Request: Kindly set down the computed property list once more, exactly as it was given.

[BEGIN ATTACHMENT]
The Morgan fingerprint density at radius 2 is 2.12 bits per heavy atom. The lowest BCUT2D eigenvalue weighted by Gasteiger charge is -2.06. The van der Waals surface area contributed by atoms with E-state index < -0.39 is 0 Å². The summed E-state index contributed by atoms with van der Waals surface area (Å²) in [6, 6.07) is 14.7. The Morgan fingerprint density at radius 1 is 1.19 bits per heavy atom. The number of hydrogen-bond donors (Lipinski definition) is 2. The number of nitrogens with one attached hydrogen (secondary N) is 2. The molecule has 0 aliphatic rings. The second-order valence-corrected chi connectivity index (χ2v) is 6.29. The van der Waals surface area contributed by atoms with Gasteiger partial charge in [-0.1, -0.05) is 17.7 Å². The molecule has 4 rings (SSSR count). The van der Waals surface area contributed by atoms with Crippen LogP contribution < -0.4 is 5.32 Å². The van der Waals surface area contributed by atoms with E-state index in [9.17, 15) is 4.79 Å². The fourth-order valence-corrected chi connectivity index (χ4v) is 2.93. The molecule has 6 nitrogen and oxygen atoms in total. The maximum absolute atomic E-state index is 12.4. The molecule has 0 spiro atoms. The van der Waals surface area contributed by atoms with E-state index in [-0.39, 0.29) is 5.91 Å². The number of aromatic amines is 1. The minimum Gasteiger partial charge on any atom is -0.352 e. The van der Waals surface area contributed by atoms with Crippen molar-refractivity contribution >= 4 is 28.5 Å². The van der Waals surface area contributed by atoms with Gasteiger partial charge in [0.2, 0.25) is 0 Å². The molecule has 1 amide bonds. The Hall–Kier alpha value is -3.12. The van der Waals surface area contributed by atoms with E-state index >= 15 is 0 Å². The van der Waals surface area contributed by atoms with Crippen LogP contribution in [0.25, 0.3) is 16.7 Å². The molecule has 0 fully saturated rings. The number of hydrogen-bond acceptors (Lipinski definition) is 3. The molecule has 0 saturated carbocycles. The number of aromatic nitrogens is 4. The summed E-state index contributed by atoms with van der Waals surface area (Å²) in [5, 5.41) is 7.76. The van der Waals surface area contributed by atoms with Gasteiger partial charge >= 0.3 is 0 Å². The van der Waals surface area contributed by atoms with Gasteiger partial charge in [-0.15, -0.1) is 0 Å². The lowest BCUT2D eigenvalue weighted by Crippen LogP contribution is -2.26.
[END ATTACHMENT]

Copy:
The Morgan fingerprint density at radius 2 is 2.12 bits per heavy atom. The lowest BCUT2D eigenvalue weighted by Gasteiger charge is -2.06. The van der Waals surface area contributed by atoms with E-state index < -0.39 is 0 Å². The summed E-state index contributed by atoms with van der Waals surface area (Å²) in [6, 6.07) is 14.7. The Morgan fingerprint density at radius 1 is 1.19 bits per heavy atom. The number of hydrogen-bond donors (Lipinski definition) is 2. The number of nitrogens with one attached hydrogen (secondary N) is 2. The molecule has 0 aliphatic rings. The second-order valence-corrected chi connectivity index (χ2v) is 6.29. The van der Waals surface area contributed by atoms with Gasteiger partial charge in [-0.1, -0.05) is 17.7 Å². The molecule has 4 rings (SSSR count). The van der Waals surface area contributed by atoms with Crippen LogP contribution < -0.4 is 5.32 Å². The van der Waals surface area contributed by atoms with E-state index in [9.17, 15) is 4.79 Å². The fourth-order valence-corrected chi connectivity index (χ4v) is 2.93. The molecule has 6 nitrogen and oxygen atoms in total. The maximum absolute atomic E-state index is 12.4. The molecule has 0 spiro atoms. The van der Waals surface area contributed by atoms with E-state index in [-0.39, 0.29) is 5.91 Å². The number of aromatic amines is 1. The minimum Gasteiger partial charge on any atom is -0.352 e. The van der Waals surface area contributed by atoms with Crippen molar-refractivity contribution >= 4 is 28.5 Å². The van der Waals surface area contributed by atoms with Gasteiger partial charge in [0.2, 0.25) is 0 Å². The molecule has 1 amide bonds. The Hall–Kier alpha value is -3.12. The van der Waals surface area contributed by atoms with E-state index >= 15 is 0 Å². The van der Waals surface area contributed by atoms with Crippen LogP contribution in [0.25, 0.3) is 16.7 Å². The molecule has 0 fully saturated rings. The number of hydrogen-bond acceptors (Lipinski definition) is 3. The molecule has 0 saturated carbocycles. The number of aromatic nitrogens is 4. The summed E-state index contributed by atoms with van der Waals surface area (Å²) in [5, 5.41) is 7.76. The van der Waals surface area contributed by atoms with Gasteiger partial charge >= 0.3 is 0 Å². The van der Waals surface area contributed by atoms with Gasteiger partial charge in [-0.15, -0.1) is 0 Å². The lowest BCUT2D eigenvalue weighted by Crippen LogP contribution is -2.26.